Here’s why you can never visit this island in Asia

9 min read
Here’s why you can never visit this island in Asia

One of the places on earth with the least amount of human interaction is North Sentinel Island. And those who have made it their home want to see that it stays that way. There is a good reason why the island’s verdant swaths of approximately 60 square kilometers, which are tucked away west of the Labyrinth Islands in the southern Andamans, have been kept hidden from the rest of the world.

It has been called “the most difficult spot in the world to visit,” or “the world’s most perilous island,” and the location of “the most secluded tribe in the world.” All of these descriptions are accurate. It is against the law for Indian residents to travel to North Sentinel or establish any kind of contact with the Sentinelese people, who make up one of the few Stone Age tribal populations that can still be found living here. The Sentinelese, who have lived in seclusion for hundreds of years, are known to viciously attack anyone who even attempts to pay the remote island a visit.

The island is located in the middle of the Indian Ocean and is surrounded by beaches, dense forest covers, and crystal clear waterways. It is home to between fifty and one hundred Sentinelese people who, according to anthropologists, have been living in isolation for more than sixty thousand years. The tribe is furiously dangerous and fiercely autonomous at the same time.

The majority of the time that is known about these hunter-gatherer dwellers, they have avoided contact with people from other cultures. In the year 1896, a convict who had escaped from an Indian reservation and washed up on their shore was murdered by stabbing. In 1974, they launched a barrage of arrows at a film team and attacked them.

During the aftermath of the earthquake that struck the region in 2004, an Indian Coast Guard helicopter was attacked with arrows as it flew over the area to look for signs of survival and drop off packages of food. In 2006, two fishermen who wandered into their waters were slain, and the chopper that was deployed to retrieve the bodies was received by the Sentinelese with weapons in their hands. The fishermen’s bodies were never recovered.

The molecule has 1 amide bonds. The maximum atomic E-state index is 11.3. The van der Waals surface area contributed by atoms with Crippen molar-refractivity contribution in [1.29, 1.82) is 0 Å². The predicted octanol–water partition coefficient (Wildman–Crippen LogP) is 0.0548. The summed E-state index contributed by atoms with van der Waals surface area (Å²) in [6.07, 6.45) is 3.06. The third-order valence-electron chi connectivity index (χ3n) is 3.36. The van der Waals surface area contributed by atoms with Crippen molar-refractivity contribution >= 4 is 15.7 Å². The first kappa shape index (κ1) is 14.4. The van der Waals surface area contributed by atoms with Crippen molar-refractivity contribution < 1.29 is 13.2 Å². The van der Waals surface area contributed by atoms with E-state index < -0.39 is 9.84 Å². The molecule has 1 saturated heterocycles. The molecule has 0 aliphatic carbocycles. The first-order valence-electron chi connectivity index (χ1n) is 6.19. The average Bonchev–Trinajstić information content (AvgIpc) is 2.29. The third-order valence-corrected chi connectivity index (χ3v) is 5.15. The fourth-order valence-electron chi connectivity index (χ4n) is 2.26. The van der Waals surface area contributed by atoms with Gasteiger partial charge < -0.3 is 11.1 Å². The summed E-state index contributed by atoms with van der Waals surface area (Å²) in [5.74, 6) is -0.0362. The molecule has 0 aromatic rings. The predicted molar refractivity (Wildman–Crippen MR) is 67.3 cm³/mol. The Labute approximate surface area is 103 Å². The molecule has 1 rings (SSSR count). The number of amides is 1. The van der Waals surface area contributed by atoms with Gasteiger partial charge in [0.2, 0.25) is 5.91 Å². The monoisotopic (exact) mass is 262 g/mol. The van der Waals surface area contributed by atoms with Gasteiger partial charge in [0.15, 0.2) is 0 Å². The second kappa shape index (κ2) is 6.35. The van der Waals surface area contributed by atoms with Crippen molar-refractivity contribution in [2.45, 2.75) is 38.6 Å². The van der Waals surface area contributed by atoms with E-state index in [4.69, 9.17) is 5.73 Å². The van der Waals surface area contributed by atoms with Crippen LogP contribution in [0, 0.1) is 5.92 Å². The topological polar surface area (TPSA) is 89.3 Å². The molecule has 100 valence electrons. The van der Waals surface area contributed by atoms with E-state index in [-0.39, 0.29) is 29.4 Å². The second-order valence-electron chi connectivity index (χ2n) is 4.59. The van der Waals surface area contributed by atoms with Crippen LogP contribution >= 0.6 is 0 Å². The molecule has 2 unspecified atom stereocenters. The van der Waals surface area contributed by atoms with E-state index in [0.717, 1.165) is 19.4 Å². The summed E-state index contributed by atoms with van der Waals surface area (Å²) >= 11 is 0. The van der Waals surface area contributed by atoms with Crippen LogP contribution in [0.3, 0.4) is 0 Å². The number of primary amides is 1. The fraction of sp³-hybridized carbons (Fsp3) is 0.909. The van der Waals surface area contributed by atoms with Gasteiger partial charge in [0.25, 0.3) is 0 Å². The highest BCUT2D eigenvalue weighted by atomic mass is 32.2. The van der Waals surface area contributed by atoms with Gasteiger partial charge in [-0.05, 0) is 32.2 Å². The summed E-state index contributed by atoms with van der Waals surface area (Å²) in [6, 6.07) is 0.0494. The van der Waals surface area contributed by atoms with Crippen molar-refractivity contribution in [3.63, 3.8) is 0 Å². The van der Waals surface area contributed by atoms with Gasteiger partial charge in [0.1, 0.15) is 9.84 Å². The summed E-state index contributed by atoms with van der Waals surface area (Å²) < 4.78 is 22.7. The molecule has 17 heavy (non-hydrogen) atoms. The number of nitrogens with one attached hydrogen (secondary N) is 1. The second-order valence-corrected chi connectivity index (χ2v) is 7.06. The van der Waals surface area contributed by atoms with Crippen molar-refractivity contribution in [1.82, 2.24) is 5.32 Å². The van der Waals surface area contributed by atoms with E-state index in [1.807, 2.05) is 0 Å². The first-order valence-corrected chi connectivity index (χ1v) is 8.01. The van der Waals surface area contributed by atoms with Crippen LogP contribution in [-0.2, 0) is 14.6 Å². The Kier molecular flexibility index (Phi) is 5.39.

The most recent incident was when John Allen Chau, an American adventure blogger and evangelical missionary, was brutally killed by the tribespeople in 2018 when he tried to illegally enter the island in order to teach them about Christianity. This is probably also the incident that made the most sensational headlines. On the other hand, it’s not as though there have never been any productive encounters in the past.

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Late in the 20th century, the Indian government made an attempt to negotiate with the Sentinelese people, but the Sentinelese responded with a barrage of projectiles launched from the shoreline. Even though most of the expeditions were fruitless, there were two significant encounters in the early 1990s when the Sentinelese accepted coconuts from a team that included anthropologists from India’s Anthropological Survey (AnSI).

In addition to Madhumala Chattopadhyay, who was the first female anthropologist to make contact with the Sentinelese, the group was led by Triloknath Pandit, also known as T N Pandit, who was at the time the director of the Anthropological Survey of India. Triloknath Pandit was also known as T N Pandit. However, the gathering did not progress to anything beneficial and informative as it was intended to do so.

The Sentinelese, however, have their own reasons for refusing any and all attempts to make contact with them. In the year 1880, a British navy officer named Maurice Vidal Portman abducted six native islanders and brought them to the city of Port Blair with the intention of “civilizing” them. They had no immunity to modern diseases, so they became ill as soon as they were exposed to them. Two of them passed away, and the other four, who were all children at the time, were dumped back with gifts to make amends and presumably more diseases that have not yet been diagnosed. There is little question that Portman bears a significant amount of responsibility for the resentment that the tribe feels toward outsiders.

1997 marked the year when North Sentinel Island became formally off-limits to any visitors from the outside world. They are a very fragile community, and things such as contemporary diseases and tourism booms in the neighboring Andamans and Nicobar Islands pose enormous risks to them. The Sentinelese don’t wish to interact with the rest of the world in any way, shape, or form. And it’s likely that doing so is the most effective approach to keep them out of harm’s path.

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